New technology allows researchers to read "unreadable" ancient Bible scrolls! A burned scroll from the synagogue of En Gedi (where David hid from Saul for a while in 1 Samuel) turned out to be a copy of the opening of the book of Leviticus.
In the 1970s, excavations at En Gedi turned up the remnants of a "Holy Ark," the container where the Torah scrolls are kept. The En Gedi synagogue was in use for centuries but destroyed and burned in A.D. 600. What made this particular Holy Ark special was the burnt remnants of scrolls found in it. The image above shows one of these remnants, a tiny burned fragment of an animal-skin scroll that could not be unrolled or read.
Using extremely high resolution micro-CT scanning, researchers were able to reconstruct a digital model of the interior of the burned scroll. Even with the digital scan, the scroll needed to be unrolled in order to be read. Thanks to software developed by William Seales at the University of Kentucky, that limitation has now been overcome. Seales's lab has developed a series of computational methods that allowed the scroll to be unrolled digitally. The resulting image was so good that Torah scholars were able to read the scroll. It records parts of the first two chapters of Leviticus, 1:1-9 and 2:1-11. The results of their analyses are published in two papers, one in Science Advances describing the technique and one in Textus describing the scroll itself.
The Science Advances paper shows the digital reconstruction in the true blackened color of the scroll, but I think it's a bit more striking for a reader when you invert the color, as shown above. Either way, the results are exquisite! These researchers have read Leviticus from a bit of charcoal!
Why should we be excited about a copy of Leviticus from the En Gedi synagogue? Let me remind everyone again that I'm not an Old Testament scholar, but I know enough "to be dangerous" as they say. So here's my understanding of things:
The text that we use today to translate the Old Testament is a Hebrew text from the medieval period. It's called the Masoretic text, and the oldest complete version of it is the Leningrad Codex, which dates from A.D. 1008. This is considerably later than the original authorship of the O.T., and scholars want to know about the history of the Bible text before the Leningrad Codex. How did we get the version of the Bible that we have today?
The Dead Sea Scrolls, which date to the centuries around the time of Jesus, provide one extensive witness to the Bible, but there we find some textual variations from the later Masoretic Text. Still, there are texts in the Dead Sea Scrolls that closely resemble the later Masoretic Text, which implies that the medieval text has a long and stable history.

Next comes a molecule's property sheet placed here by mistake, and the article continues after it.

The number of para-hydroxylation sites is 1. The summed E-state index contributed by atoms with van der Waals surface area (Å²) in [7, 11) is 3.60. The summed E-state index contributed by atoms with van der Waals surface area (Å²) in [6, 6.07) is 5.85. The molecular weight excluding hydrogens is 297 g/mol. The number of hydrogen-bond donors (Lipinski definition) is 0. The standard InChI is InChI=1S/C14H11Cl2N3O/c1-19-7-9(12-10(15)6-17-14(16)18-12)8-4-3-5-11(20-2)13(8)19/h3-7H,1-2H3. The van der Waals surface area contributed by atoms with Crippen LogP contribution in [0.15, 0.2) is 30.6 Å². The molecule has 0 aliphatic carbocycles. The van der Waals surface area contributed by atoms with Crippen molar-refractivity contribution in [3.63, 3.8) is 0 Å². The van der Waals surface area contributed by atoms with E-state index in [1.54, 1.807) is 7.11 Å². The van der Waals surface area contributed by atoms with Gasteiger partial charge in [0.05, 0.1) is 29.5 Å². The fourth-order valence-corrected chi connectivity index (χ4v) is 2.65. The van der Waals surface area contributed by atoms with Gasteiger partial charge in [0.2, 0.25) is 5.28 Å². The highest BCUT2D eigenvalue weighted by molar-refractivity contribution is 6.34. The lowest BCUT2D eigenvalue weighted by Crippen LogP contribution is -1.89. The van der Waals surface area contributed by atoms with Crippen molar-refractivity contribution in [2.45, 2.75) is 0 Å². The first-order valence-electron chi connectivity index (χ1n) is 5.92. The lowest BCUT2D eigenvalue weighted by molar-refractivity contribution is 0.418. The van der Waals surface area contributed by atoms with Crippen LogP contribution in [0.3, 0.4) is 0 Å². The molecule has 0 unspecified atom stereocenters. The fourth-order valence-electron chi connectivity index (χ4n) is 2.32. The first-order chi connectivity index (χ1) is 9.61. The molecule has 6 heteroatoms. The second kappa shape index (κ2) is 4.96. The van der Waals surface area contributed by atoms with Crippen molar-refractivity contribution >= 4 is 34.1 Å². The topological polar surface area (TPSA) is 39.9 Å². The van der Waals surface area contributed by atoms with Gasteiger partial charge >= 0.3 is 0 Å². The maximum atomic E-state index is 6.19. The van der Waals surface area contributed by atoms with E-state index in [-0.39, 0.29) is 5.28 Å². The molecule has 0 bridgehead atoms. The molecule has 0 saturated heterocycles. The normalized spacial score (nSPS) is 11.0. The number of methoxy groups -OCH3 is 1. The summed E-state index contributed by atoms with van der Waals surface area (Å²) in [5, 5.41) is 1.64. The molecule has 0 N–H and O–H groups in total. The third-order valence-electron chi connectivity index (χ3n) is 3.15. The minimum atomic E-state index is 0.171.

The En Gedi scroll has been carbon dated to about A.D. 300, which is later than the Dead Sea Scrolls (the latest of which is first century A.D.) but still much earlier than the Leningrad Codex (Masoretic Text). The handwriting on the text resembles writing common to the first century, which would make it roughly contemporary with the Dead Sea Scrolls and Jesus' apostles. Either way you go, the En Gedi scroll is a very early version of Leviticus.
The text itself is Masoretic, once again supporting the long and stable history of the Masoretic text. The text that we currently use to study and translate the Old Testament has not undergone drastic changes at least since the time of Jesus. The textual variations found in the Dead Sea scrolls still need an explanation, since some of them are quite dramatic. For example, there is a version of Jeremiah that is substantially shorter than the Masoretic and organized differently. But even with the variations, we can be pretty sure that the text of the Old Testament that we have today has been around for at least 2000 years.
Read all about it in the original papers:
Seales et al. 2016. From damage to discovery via virtual unwrapping: Reading the scroll from En-Gedi. Science Advances 2(9):e1601247.
Segal et al. 2016. An Early Leviticus Scroll from En-Gedi: Preliminary Publication. Textus 26:1-20. PDF
All photos in this blog post come from Seales et al. 2016.
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